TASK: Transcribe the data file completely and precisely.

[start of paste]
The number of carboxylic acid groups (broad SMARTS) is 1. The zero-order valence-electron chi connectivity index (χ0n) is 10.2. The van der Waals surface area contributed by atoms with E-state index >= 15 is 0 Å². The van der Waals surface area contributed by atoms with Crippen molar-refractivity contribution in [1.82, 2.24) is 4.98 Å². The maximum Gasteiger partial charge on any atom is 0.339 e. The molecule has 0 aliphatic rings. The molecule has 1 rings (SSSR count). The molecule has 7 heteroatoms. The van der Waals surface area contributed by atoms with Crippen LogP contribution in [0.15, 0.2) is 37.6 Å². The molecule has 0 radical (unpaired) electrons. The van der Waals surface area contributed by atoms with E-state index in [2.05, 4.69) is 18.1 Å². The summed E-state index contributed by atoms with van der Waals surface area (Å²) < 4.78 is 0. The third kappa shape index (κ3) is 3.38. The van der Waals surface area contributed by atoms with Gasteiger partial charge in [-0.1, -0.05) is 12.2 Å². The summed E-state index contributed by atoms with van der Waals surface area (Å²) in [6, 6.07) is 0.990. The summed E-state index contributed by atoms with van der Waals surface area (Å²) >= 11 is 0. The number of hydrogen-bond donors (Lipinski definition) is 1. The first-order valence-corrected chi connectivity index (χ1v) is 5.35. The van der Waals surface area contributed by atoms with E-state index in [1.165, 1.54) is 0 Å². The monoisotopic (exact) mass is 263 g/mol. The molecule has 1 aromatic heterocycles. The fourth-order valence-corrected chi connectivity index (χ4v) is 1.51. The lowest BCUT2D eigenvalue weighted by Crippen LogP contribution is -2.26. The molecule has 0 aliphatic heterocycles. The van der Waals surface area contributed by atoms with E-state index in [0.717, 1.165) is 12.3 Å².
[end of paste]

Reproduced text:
The number of carboxylic acid groups (broad SMARTS) is 1. The zero-order valence-electron chi connectivity index (χ0n) is 10.2. The van der Waals surface area contributed by atoms with E-state index >= 15 is 0 Å². The van der Waals surface area contributed by atoms with Crippen molar-refractivity contribution in [1.82, 2.24) is 4.98 Å². The maximum Gasteiger partial charge on any atom is 0.339 e. The molecule has 0 aliphatic rings. The molecule has 1 rings (SSSR count). The molecule has 7 heteroatoms. The van der Waals surface area contributed by atoms with Crippen LogP contribution in [0.15, 0.2) is 37.6 Å². The molecule has 0 radical (unpaired) electrons. The van der Waals surface area contributed by atoms with E-state index in [2.05, 4.69) is 18.1 Å². The summed E-state index contributed by atoms with van der Waals surface area (Å²) < 4.78 is 0. The third kappa shape index (κ3) is 3.38. The van der Waals surface area contributed by atoms with Gasteiger partial charge in [-0.1, -0.05) is 12.2 Å². The summed E-state index contributed by atoms with van der Waals surface area (Å²) in [6, 6.07) is 0.990. The summed E-state index contributed by atoms with van der Waals surface area (Å²) >= 11 is 0. The number of hydrogen-bond donors (Lipinski definition) is 1. The first-order valence-corrected chi connectivity index (χ1v) is 5.35. The van der Waals surface area contributed by atoms with E-state index in [1.165, 1.54) is 0 Å². The monoisotopic (exact) mass is 263 g/mol. The molecule has 1 aromatic heterocycles. The fourth-order valence-corrected chi connectivity index (χ4v) is 1.51. The lowest BCUT2D eigenvalue weighted by Crippen LogP contribution is -2.26. The molecule has 0 aliphatic heterocycles. The van der Waals surface area contributed by atoms with E-state index in [0.717, 1.165) is 12.3 Å².